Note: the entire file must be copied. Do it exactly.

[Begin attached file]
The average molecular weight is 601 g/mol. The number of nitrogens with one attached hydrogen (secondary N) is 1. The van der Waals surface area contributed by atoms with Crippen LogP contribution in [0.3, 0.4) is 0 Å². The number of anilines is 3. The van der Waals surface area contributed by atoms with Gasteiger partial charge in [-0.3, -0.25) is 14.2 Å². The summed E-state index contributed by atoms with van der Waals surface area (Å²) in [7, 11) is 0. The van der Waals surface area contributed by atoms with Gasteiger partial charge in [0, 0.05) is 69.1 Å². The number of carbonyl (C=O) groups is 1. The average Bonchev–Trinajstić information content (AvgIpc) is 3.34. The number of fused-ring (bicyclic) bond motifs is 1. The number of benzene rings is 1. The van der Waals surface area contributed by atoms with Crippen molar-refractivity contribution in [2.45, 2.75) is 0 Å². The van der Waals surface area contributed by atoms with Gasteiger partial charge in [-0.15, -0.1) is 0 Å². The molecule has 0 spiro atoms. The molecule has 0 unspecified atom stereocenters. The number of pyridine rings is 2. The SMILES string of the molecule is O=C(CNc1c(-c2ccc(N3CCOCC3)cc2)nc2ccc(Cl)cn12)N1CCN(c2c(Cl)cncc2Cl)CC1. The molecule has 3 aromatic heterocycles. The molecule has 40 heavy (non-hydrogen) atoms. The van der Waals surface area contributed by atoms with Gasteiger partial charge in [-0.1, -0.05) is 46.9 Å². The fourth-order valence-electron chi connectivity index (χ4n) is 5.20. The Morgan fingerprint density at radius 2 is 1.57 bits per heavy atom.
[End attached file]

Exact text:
The average molecular weight is 601 g/mol. The number of nitrogens with one attached hydrogen (secondary N) is 1. The van der Waals surface area contributed by atoms with Crippen LogP contribution in [0.3, 0.4) is 0 Å². The number of anilines is 3. The van der Waals surface area contributed by atoms with Gasteiger partial charge in [-0.3, -0.25) is 14.2 Å². The summed E-state index contributed by atoms with van der Waals surface area (Å²) in [7, 11) is 0. The van der Waals surface area contributed by atoms with Gasteiger partial charge in [0, 0.05) is 69.1 Å². The number of carbonyl (C=O) groups is 1. The average Bonchev–Trinajstić information content (AvgIpc) is 3.34. The number of fused-ring (bicyclic) bond motifs is 1. The number of benzene rings is 1. The van der Waals surface area contributed by atoms with Crippen molar-refractivity contribution in [2.45, 2.75) is 0 Å². The van der Waals surface area contributed by atoms with Gasteiger partial charge in [-0.15, -0.1) is 0 Å². The molecule has 0 spiro atoms. The molecule has 0 unspecified atom stereocenters. The number of pyridine rings is 2. The SMILES string of the molecule is O=C(CNc1c(-c2ccc(N3CCOCC3)cc2)nc2ccc(Cl)cn12)N1CCN(c2c(Cl)cncc2Cl)CC1. The molecule has 3 aromatic heterocycles. The molecule has 40 heavy (non-hydrogen) atoms. The van der Waals surface area contributed by atoms with Gasteiger partial charge in [-0.1, -0.05) is 46.9 Å². The fourth-order valence-electron chi connectivity index (χ4n) is 5.20. The Morgan fingerprint density at radius 2 is 1.57 bits per heavy atom.